Fifty-three percent of all resumes contain inaccurate information. Thirty-four percent contain outright lies.*
If you have ever embellished experience on your resume, you can appreciate the fact that people aren’t 100 percent honest when summarizing their own skills and expertise. Certainly, in an increasingly competitive marketplace, candidates are more and more likely to do so.
An article in Inc. Magazine shares actions hiring managers can take to detect the lies and filter through the inaccuracies. For the most part, the exaggerations tend to be about dates of employment, salary history, and job qualifications. Fibs and embellishments are one thing, but serious lies might be covering up things that could put your business in danger.
Knowing this, there are a few precautions you can take to protect your company from hiring dishonest or even criminal employees:
- Perform background checks: Many employers skip this part but it’s important and well worth the expense to ensure you are hiring the person you think you are hiring. For $60 to $90, you can have background checks performed which include employment verification and criminal checks.
- Contact former employers: Candidates might change employment dates to cover up gaps such as a long period of unemployment or perhaps even time in jail. While company policies may prevent past employers from providing a reference, they can legally verify salary, employment dates, and reason for change of employment (voluntary or termination).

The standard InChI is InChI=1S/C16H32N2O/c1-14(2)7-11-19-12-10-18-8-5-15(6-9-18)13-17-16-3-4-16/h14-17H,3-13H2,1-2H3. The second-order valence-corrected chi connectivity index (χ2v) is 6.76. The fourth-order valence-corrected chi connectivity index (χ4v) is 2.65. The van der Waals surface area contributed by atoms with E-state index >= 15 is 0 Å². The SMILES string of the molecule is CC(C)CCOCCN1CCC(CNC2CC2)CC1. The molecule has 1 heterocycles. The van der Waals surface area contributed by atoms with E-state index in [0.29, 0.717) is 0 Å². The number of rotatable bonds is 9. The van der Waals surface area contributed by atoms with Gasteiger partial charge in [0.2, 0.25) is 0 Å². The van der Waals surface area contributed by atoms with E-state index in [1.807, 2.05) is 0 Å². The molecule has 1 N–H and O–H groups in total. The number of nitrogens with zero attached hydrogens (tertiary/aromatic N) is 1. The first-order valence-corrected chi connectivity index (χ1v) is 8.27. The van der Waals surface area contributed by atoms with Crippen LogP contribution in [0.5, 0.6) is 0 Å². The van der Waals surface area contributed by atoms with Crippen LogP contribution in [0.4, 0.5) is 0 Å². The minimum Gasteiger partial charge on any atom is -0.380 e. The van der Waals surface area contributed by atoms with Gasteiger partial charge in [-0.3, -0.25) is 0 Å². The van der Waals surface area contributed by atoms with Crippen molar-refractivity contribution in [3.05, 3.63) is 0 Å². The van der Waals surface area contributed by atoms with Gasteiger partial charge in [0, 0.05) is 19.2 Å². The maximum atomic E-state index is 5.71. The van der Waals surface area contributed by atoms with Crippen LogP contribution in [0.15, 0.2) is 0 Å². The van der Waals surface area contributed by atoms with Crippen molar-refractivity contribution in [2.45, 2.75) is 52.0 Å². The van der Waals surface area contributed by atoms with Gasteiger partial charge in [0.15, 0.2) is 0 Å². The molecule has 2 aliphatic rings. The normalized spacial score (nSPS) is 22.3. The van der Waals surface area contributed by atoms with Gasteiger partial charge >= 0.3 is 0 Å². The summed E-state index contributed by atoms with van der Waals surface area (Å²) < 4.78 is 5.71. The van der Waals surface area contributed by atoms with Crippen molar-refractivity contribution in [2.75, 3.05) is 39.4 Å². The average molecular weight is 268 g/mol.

- Check references: Find references other than those the candidate has identified. Use Google, LinkedIn and other social networks to comb through the data.
- Verify credentials and licenses: Don’t take their word for it. Any licenses should have a main number or website you can check to be sure the candidate is honest about his or her qualifications. Hiring someone to perform a job without the proper certifications can put your business in grave danger.
- Look at social media profiles: This provides great insight into a candidate’s communication skills, integrity, and behavior. You get to see the interview version of that person. Here, you can see how they interact with others and how they portray themselves online.
Taking the time and the added expense to carefully screen your employees helps confirm any gut checks you have about potential candidates. Each hire is critical to the integrity of your team, and bad choices can end up being far more costly.
*According to a study conducted by HireRight.
This article originally appeared on Clear Focus Financial Search.